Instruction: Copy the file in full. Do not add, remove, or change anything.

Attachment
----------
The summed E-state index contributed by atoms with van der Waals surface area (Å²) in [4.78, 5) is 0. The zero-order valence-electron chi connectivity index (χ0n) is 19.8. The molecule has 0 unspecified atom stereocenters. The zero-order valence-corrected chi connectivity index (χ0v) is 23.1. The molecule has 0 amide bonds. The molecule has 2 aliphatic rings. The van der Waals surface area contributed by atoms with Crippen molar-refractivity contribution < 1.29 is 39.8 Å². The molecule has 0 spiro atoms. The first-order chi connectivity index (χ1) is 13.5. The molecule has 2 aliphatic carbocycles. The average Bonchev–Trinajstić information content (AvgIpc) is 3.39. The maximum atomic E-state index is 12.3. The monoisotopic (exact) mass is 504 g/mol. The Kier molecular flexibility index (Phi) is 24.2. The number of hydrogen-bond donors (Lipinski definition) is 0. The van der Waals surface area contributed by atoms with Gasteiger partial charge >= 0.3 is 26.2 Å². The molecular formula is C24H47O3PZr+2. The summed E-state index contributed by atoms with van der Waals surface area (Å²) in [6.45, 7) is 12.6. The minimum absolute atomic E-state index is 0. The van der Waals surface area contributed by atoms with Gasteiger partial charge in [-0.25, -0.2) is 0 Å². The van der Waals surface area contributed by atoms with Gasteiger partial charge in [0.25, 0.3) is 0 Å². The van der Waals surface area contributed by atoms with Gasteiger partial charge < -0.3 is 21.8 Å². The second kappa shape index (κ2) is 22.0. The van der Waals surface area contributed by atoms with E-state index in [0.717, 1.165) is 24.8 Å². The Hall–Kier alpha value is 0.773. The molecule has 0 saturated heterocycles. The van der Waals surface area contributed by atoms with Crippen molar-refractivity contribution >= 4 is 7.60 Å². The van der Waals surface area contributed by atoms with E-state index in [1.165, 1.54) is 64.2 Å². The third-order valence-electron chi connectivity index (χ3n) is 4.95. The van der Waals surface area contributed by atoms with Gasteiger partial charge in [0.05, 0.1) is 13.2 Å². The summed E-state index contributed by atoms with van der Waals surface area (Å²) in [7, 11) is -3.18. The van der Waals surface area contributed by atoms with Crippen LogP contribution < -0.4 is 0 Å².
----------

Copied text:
The summed E-state index contributed by atoms with van der Waals surface area (Å²) in [4.78, 5) is 0. The zero-order valence-electron chi connectivity index (χ0n) is 19.8. The molecule has 0 unspecified atom stereocenters. The zero-order valence-corrected chi connectivity index (χ0v) is 23.1. The molecule has 0 amide bonds. The molecule has 2 aliphatic rings. The van der Waals surface area contributed by atoms with Crippen molar-refractivity contribution < 1.29 is 39.8 Å². The molecule has 0 spiro atoms. The first-order chi connectivity index (χ1) is 13.5. The molecule has 2 aliphatic carbocycles. The average Bonchev–Trinajstić information content (AvgIpc) is 3.39. The maximum atomic E-state index is 12.3. The monoisotopic (exact) mass is 504 g/mol. The Kier molecular flexibility index (Phi) is 24.2. The number of hydrogen-bond donors (Lipinski definition) is 0. The van der Waals surface area contributed by atoms with Gasteiger partial charge >= 0.3 is 26.2 Å². The molecular formula is C24H47O3PZr+2. The summed E-state index contributed by atoms with van der Waals surface area (Å²) in [6.45, 7) is 12.6. The minimum absolute atomic E-state index is 0. The van der Waals surface area contributed by atoms with Gasteiger partial charge in [-0.25, -0.2) is 0 Å². The van der Waals surface area contributed by atoms with Gasteiger partial charge in [0.25, 0.3) is 0 Å². The van der Waals surface area contributed by atoms with Gasteiger partial charge < -0.3 is 21.8 Å². The second kappa shape index (κ2) is 22.0. The van der Waals surface area contributed by atoms with E-state index in [0.717, 1.165) is 24.8 Å². The Hall–Kier alpha value is 0.773. The molecule has 0 saturated heterocycles. The van der Waals surface area contributed by atoms with Crippen molar-refractivity contribution >= 4 is 7.60 Å². The van der Waals surface area contributed by atoms with E-state index in [1.165, 1.54) is 64.2 Å². The third-order valence-electron chi connectivity index (χ3n) is 4.95. The van der Waals surface area contributed by atoms with Gasteiger partial charge in [0.05, 0.1) is 13.2 Å². The summed E-state index contributed by atoms with van der Waals surface area (Å²) in [7, 11) is -3.18. The van der Waals surface area contributed by atoms with Crippen LogP contribution < -0.4 is 0 Å².